ISLAMABAD: A parliamentary body on Thursday agreed to replace the National Accountability Bureau (NAB) with a National Accountability Commission (NAC), with a view to making the new commission more powerful and uncontroversial.
The third meeting of the Parliamentary Committee on a National Accountability Law, chaired by Law Minister Zahid Hamid, agreed that controversial provisions of the National Accountability Ordinance (NAO) — such as plea bargain and voluntary returns (VR) — will not be incorporated in the commission.
The committee also agreed that the term of the NAC chairman will be three years, instead of four-year tenure enjoyed by the NAB chairman.
It has also been decided that NAC cases will not only be tried in accountability courts, but also before district and sessions courts as well.
“The committee agreed to replace NAB with the proposed NAC,” the law minister told reporters after conclusion of the in-camera meeting in Parliament House.
Parliamentary body seeks mandate to prosecute judges, army officers under new law
The minister said it had also been decided that there should be an Accountability Investigation Agency (AIA) to probe instances of white-collar crime. The agency will work under the NAC, he said.
“Suggestions have been sought from the members of the committee regarding scope of investigation of the NAC,” Mr Hamid said.
He said the next meeting would discuss the definition of corruption and corrupt practices. “It is possible there will be some changes in these definitions,” he added.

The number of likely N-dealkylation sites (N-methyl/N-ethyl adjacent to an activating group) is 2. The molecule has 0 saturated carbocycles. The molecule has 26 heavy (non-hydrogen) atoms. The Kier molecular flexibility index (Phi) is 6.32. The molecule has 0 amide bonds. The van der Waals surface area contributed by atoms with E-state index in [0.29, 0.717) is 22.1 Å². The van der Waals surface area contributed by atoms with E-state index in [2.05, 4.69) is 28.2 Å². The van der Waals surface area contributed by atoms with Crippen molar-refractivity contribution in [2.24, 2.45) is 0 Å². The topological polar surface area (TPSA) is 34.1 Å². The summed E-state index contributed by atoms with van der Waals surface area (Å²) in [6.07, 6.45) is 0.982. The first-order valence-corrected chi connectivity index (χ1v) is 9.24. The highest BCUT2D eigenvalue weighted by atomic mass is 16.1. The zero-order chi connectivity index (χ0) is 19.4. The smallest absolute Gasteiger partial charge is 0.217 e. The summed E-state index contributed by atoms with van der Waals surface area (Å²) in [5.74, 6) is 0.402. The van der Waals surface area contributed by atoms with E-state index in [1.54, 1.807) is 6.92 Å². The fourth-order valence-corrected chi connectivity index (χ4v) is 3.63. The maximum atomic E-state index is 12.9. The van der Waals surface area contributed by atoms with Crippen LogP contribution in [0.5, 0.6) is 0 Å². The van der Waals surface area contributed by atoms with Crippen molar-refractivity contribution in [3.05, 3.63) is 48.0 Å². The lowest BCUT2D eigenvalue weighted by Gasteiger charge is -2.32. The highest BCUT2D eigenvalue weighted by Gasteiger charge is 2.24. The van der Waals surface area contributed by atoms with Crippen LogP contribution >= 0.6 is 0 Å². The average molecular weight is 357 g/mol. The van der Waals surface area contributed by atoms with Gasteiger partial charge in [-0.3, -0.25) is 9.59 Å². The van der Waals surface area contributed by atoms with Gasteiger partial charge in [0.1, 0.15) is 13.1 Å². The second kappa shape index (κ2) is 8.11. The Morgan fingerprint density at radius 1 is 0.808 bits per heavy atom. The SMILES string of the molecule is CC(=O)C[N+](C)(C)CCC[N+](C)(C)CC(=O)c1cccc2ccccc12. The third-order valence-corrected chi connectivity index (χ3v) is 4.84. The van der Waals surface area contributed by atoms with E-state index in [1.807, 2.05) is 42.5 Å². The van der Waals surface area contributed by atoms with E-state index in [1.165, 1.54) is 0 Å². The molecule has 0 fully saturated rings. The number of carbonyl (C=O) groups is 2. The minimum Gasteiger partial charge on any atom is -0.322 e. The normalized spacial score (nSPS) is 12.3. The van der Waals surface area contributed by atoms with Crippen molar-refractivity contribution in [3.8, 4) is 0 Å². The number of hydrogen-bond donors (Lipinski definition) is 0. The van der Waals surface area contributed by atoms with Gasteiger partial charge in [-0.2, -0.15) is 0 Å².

A member of the committee told Dawn on condition of anonymity that the body reviewed the accountability laws of some other countries, including Malaysia, India, Bangladesh, Singapore, South Korea and Hong Kong.
In a meeting held on Jan 17, some members of the committee had demanded across-the-board accountability to bring army generals and judges under the umbrella of civil anti-corruption bodies. “A decision in this regard will be taken in the next meeting,” he said.
Presently, judges and army generals do not come within the purview of NAB and other civilian anti-corruption bodies, since both institutions have their own internal accountability systems.
The committee also agreed that like politicians, bureaucrats should have to declare their assets every year so that corruption committed by civil servants could be exposed.
The plea bargain and voluntary return provisions in the NAB ordinance, as well as the recent case of former finance secretary of Balochistan Mushtaq Raisani were also discussed.
National Assembly Speaker Sardar Ayaz Sadiq formed a 20-member parliamentary committee on the National Accountability Law on Jan 5 to amend controversial NAB laws.
The committee has been given three months to prepare and present its report to the speaker regarding the necessary amendments in the NAO, 1999.
Although the government recently promulgated an ordinance and made some amendments to the NAB Ordinance, squeezing the powers of the chairman to approve deals, the Senate struck down the ordinance last week and termed these amendments as being “against basic human rights”.
Published in Dawn, February 3rd, 2017